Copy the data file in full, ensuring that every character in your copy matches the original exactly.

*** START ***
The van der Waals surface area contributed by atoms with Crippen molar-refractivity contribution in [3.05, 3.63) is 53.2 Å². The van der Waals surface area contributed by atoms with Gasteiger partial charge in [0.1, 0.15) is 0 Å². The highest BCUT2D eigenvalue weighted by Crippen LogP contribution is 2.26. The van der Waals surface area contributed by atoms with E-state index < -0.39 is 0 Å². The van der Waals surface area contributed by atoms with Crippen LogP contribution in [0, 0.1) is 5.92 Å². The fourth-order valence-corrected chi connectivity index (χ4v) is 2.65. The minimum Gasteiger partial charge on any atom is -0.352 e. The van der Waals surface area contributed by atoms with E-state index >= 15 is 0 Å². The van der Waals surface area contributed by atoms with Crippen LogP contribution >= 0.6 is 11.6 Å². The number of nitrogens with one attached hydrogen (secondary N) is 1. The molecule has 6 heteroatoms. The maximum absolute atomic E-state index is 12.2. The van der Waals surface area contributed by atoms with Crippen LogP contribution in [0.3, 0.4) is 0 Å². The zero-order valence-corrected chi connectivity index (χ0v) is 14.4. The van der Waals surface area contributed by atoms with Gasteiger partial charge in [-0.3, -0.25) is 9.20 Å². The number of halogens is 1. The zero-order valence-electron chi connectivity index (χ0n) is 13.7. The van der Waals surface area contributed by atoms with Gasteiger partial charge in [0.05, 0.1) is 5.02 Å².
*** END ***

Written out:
The van der Waals surface area contributed by atoms with Crippen molar-refractivity contribution in [3.05, 3.63) is 53.2 Å². The van der Waals surface area contributed by atoms with Gasteiger partial charge in [0.1, 0.15) is 0 Å². The highest BCUT2D eigenvalue weighted by Crippen LogP contribution is 2.26. The van der Waals surface area contributed by atoms with E-state index < -0.39 is 0 Å². The van der Waals surface area contributed by atoms with Crippen LogP contribution in [0, 0.1) is 5.92 Å². The fourth-order valence-corrected chi connectivity index (χ4v) is 2.65. The minimum Gasteiger partial charge on any atom is -0.352 e. The van der Waals surface area contributed by atoms with E-state index >= 15 is 0 Å². The van der Waals surface area contributed by atoms with Crippen LogP contribution >= 0.6 is 11.6 Å². The number of nitrogens with one attached hydrogen (secondary N) is 1. The molecule has 6 heteroatoms. The maximum absolute atomic E-state index is 12.2. The van der Waals surface area contributed by atoms with Crippen LogP contribution in [0.3, 0.4) is 0 Å². The zero-order valence-corrected chi connectivity index (χ0v) is 14.4. The van der Waals surface area contributed by atoms with Gasteiger partial charge in [-0.3, -0.25) is 9.20 Å². The number of halogens is 1. The zero-order valence-electron chi connectivity index (χ0n) is 13.7. The van der Waals surface area contributed by atoms with Gasteiger partial charge in [0.05, 0.1) is 5.02 Å².